Current implemented policies aimed at reducing greenhouse gas emissions are far from perfect and leave owners of stocks of fossil fuels ample scope to increase current (as opposed to future) extraction. Some economists and policymakers fear that emission reduction policies may thereby induce an increase rather than a decrease in CO2 emissions. Should we be worried about this ‘green paradox’?
A quick glance at the current state of climate change mitigation policies shows that such policies are nothing like the economists’ prescription of imposing a worldwide price on greenhouse gas emissions that reflects marginal damages caused by these emissions.
-- The development of emission reduction policy usually takes many years before implementation.
Note the time lags between the announcement and implementation of the Kyoto Protocol (10 years) and the EU Emissions Trading Scheme (five years, while European policymakers discussed a carbon tax already in the early 1990s), leaving firms free to emit what they want in the interim.
-- Most policies are aimed at subsidising carbon-free energy sources, either directly or through technology subsidies, rather than at pricing CO2emissions.
Moreover, few countries have implemented emission-reduction policies in the first place, which leaves the majority of emitters potentially free to benefit from lower fuel prices which result from lower demand in abating countries.
Supply-side responses to demand-side policies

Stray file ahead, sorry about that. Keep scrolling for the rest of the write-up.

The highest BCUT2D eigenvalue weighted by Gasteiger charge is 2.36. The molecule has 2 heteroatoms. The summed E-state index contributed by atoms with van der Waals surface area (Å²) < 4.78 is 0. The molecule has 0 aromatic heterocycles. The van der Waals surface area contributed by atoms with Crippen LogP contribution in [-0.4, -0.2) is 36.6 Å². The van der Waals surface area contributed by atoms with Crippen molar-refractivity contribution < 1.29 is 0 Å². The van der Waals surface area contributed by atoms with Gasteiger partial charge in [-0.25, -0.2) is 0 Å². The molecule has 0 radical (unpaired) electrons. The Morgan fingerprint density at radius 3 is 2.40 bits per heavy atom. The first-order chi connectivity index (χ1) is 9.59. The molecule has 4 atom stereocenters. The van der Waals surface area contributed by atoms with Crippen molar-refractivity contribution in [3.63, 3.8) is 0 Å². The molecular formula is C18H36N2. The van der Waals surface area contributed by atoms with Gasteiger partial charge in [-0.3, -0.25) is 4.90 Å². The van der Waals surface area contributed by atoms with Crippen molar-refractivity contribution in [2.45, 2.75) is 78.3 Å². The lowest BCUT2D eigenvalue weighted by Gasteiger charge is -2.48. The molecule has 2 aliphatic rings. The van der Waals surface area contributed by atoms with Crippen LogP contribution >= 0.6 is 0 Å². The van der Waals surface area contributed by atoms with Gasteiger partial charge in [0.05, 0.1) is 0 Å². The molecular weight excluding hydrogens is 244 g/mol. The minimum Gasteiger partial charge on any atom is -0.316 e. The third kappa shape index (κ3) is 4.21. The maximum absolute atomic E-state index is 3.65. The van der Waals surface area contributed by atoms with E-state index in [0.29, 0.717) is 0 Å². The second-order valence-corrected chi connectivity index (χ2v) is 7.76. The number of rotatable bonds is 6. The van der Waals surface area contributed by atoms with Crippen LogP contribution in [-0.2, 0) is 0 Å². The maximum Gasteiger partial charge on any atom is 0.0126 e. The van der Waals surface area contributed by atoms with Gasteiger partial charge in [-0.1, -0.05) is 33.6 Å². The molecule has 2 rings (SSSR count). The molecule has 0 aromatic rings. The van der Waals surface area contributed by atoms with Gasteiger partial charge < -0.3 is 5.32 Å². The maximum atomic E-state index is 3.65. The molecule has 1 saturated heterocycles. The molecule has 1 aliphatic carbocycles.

According to Hans-Werner Sinn, such imperfect policies affect the time path of profits of owners of stocks of fossil fuels.
As the announcement of a future price on emissions, or the increased likelihood of the penetration of carbon-free energy sources, deteriorates the prospect of selling fossil fuels in the future, resource owners have an incentive to increase their current extraction, thereby increasing rather than decreasing current emissions.
Sinn called this mechanism a ‘green paradox’ and his thought-provoking contributions did not only inspire other economists to find green paradoxes, but also provoked discussions among policymakers in several EU countries.
Learning from coal and sulphur dioxide policy
Should we be worried about a green paradox? Do resource owners increase their supply in response to imperfect policies, and does this induce an increase in emissions?
In a recent paper we use data on coal use in the US before and after the announcement of a cap on sulphur dioxide (SO2) emissions to answer these questions.
In November 1990, the Bush administration signed into law the Acid Rain Program, part of the Clean Air Act Amendments. Under this program, a group of previously unregulated coal-fired power plants (so-called Phase I plants) would be facing a collective cap on SO2-emissions from 1995 onwards. Clearly, this policy announcement deteriorated the future profitability of coal mine owners, and even more so for owners of stocks of high-sulphur coal, while the group of power plants under consideration still had time to emit before the policy would bite.
The green paradox theory hence predicts a fall in the price of coal after the policy announcement (and even more so for high-sulphur coal), an increase in coal use in the interim of the policy (in response to lower coal prices), and substitution towards dirtier coal types (as their prices dropped even more).
We do indeed find a drop in the price of coal after the announcement of the Acid Rain Program. Not only did the average price drop by about 9 per cent but the sulphur premium also increased with 40 per cent, confirming that prices for high-sulphur coal were hit hardest. Were coal-fired utilities able to benefit from lower prices and expand the use of (dirty) coal?
Using a difference-in-difference analysis, with previously regulated power plants as a control group, we find that Phase I plants as a group did not increase their heat input. Focusing on specific sub-groups, we find that only utilities that were flexible on the coal market, and purchased a large share of their input on the spot market rather than through long-term contracts, increased their heat input.